Bali's miracle: turning wine into hand sanitiser
Pharmacists on the Indonesian holiday island of Bali are tackling a shortage of anti-coronavirus hand sanitiser by making their own unique, tropical version—from thousands of litres of fermented palm wine.
The idea was the brainchild of Bali police chief Petrus Reinhard Golose, who says he was alarmed that supplies of alcohol-based disinfectant were in short supply while prices soared for what was left on the market.
He rustled up some 4,000 litres of the popular, potent beverage—known as arak—by asking local manufacturers to donate from their stocks, with the force also dipping into its own funds to buy up extra supplies.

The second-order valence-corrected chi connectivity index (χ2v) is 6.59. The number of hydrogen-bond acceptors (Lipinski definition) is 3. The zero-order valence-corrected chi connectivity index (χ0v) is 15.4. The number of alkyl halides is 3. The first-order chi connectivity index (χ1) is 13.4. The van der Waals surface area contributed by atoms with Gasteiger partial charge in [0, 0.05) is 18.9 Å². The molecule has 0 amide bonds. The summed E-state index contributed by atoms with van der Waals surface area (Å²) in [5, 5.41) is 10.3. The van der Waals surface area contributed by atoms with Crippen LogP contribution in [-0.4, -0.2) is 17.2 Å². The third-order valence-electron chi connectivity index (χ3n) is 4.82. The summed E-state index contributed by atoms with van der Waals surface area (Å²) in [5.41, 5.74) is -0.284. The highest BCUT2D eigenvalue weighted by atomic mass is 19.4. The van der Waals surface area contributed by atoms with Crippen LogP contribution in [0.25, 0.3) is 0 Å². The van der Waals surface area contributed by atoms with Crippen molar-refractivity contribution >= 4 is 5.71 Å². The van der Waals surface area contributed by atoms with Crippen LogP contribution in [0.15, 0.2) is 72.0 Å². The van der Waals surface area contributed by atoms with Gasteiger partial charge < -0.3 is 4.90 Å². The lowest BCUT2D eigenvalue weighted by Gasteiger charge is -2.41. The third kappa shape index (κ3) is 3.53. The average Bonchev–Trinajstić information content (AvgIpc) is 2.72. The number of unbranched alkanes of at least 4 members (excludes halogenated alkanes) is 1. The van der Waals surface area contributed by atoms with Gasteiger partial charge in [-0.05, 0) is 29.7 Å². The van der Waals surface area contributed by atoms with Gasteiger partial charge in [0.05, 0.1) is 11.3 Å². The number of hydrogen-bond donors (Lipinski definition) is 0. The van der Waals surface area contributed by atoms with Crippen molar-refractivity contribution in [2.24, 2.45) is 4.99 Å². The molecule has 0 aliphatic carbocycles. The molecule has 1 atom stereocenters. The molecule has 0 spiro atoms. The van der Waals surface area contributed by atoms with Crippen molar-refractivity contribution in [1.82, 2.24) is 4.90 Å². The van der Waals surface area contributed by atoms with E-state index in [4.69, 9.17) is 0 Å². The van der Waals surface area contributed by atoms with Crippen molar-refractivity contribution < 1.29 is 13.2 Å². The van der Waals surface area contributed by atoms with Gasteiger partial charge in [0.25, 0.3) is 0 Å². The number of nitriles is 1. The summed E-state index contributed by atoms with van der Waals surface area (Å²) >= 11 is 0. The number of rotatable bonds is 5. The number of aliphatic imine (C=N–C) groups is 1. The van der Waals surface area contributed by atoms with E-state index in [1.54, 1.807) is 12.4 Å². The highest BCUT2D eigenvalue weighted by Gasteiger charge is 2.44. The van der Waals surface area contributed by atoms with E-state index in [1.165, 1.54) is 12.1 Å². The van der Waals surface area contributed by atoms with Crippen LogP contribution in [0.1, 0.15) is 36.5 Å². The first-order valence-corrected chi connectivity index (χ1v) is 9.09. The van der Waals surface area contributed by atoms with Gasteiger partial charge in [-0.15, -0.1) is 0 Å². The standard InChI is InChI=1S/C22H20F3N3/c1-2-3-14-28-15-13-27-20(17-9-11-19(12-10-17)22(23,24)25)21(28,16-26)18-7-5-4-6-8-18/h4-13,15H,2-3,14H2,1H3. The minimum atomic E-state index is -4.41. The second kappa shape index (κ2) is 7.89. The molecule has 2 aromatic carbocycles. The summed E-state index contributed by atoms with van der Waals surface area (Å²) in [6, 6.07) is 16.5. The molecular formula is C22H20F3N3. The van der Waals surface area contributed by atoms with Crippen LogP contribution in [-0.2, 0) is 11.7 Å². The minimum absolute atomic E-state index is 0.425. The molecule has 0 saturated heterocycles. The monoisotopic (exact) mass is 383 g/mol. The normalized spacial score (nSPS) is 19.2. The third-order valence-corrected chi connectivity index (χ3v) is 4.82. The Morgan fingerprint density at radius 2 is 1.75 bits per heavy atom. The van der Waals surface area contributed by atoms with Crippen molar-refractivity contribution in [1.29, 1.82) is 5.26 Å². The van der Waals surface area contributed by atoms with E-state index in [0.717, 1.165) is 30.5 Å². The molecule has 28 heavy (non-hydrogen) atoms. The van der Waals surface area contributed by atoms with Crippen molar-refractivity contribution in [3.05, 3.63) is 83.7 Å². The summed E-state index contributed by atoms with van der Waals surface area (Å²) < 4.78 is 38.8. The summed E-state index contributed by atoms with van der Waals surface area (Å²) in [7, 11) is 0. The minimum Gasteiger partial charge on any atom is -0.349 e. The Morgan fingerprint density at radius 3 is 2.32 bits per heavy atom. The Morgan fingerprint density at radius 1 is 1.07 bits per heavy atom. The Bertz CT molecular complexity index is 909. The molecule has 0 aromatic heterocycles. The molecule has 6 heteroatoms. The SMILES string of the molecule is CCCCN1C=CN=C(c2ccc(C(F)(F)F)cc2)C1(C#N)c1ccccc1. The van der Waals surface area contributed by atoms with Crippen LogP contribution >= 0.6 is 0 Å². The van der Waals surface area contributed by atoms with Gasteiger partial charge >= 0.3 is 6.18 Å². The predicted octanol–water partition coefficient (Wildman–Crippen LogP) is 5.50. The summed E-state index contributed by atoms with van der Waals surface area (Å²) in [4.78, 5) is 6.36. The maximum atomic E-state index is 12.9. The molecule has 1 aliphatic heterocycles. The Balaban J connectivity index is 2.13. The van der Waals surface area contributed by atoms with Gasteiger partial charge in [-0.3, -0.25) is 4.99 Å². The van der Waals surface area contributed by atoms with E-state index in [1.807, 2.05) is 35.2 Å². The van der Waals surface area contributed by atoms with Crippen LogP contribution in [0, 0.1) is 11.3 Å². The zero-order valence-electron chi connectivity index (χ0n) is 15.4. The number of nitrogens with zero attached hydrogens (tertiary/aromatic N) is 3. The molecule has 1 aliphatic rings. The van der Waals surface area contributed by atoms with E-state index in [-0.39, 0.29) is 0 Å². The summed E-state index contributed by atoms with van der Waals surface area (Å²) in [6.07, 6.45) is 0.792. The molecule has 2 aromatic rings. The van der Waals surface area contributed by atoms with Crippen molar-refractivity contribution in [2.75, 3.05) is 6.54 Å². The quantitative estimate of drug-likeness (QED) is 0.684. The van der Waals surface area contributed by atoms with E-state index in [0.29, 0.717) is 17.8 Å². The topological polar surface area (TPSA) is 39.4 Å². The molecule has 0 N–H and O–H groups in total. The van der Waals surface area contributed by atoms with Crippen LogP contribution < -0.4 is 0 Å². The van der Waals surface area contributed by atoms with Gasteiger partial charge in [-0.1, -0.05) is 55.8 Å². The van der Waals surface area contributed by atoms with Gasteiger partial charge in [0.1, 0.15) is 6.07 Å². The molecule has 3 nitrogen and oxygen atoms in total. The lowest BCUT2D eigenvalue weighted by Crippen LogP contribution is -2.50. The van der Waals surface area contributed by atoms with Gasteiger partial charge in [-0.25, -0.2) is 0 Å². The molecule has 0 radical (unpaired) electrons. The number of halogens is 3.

Staff at Bali's Udayana University were then tasked with turning the wine into a handwash that could protect against the coronavirus.
Within a week, they had managed to produce a disinfectant with a 96 percent alcohol content to meet WHO standards, according to the university.
Some clove and mint oil were added to the mixture to reduce hand irritation.
"So far we've produced 10,600 bottles of hand sanitiser using arak and Bali police have given them out to people in need," Dewa Ayu Swastini, head of the university's pharmaceutical faculty, told AFP on Wednesday.
Bali has reported 49 confirmed cases of the coronavirus and 2 deaths.
© 2020 AFP